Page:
10-31-2015 02:35 PM
What is the difference between the words within the topic list where some have a "+" sign in front of them and some don't? I gathered that SAS text miner generates the topic through some projection of the term-by-document matrix. But it is unclear to me in reporting terms in the "topic" that some words have a "+" in front of them. Sometimes the words are bi-grams (2 words).
Any reference or document within the SAS library that I can look this up. Thanks.
10-31-2015 03:40 PM - edited 10-31-2015 03:41 PM
Someone explained this to me as the way Text Miner is telling you that it is ignoring the parsing for a term. But since I don't remember reading it from the doc, I hope someone will call me out if I am talking nonsense .
For example, let's say you are doing text mining on text about sports. Your parsing will identify several terms like "soccer player", "hockey player", "seasonal player", "terrible player", "national player", "outstanding player", etc.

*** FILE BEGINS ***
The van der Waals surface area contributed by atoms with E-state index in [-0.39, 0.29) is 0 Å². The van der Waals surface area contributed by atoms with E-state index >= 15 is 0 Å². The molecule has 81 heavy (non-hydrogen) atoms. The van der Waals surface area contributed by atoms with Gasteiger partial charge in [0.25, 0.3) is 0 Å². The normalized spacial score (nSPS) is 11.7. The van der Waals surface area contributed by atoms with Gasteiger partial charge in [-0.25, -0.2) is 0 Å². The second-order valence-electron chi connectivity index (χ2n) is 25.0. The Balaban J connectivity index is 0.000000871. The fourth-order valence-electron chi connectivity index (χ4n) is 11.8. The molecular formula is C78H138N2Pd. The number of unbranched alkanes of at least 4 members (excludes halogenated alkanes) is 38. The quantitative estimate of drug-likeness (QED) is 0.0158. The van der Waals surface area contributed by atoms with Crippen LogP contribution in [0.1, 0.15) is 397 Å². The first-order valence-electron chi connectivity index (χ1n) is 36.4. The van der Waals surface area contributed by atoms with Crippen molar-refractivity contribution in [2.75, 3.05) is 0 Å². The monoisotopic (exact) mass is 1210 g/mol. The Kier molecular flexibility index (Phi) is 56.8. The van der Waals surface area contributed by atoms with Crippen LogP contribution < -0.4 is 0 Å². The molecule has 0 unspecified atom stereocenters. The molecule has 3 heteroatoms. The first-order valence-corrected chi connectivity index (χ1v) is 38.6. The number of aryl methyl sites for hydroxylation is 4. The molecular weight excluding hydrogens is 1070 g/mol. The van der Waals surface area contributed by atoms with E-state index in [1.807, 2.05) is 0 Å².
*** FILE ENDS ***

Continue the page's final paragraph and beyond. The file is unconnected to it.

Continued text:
Your text mining algorithm will keep the terms that are relevant. However if none of them are relevant by themselves, the algorithm will merge them into a new topic "+ player". The "+" indicates that the original terms were something+player, but since none of them were relevant by themselves, they were combined into a new term different than the original parsed terms.
I hope this helps!
11-01-2015 12:14 PM
Thank you for your reply. The "+player" example is great. I did not know that "Text Parsing" does n-gram too. I thought that it parses only single words because of the output view of putting words into "noun", "adjective", "verb", and so on.
11-03-2015 01:14 PM
The Text Parsing node identifies one or more roles for each term. For example, the term "player" on all examples we discussed would have the role of 'noun'. Think of examples of the same term with a different role. For example in "he is such a player", you would hope the parsing picks up "player" as an adjective. Maybe there are better examples
Notice that the parsing does pick up n-gram terms. On the results click on "role" to sort them by role, and try to find 'Noun Group'. Those are the best examples of n-grams.
Also keep your participation high on this other SAS community. Lots of interesting stuff going on there as well:
Good luck with your text!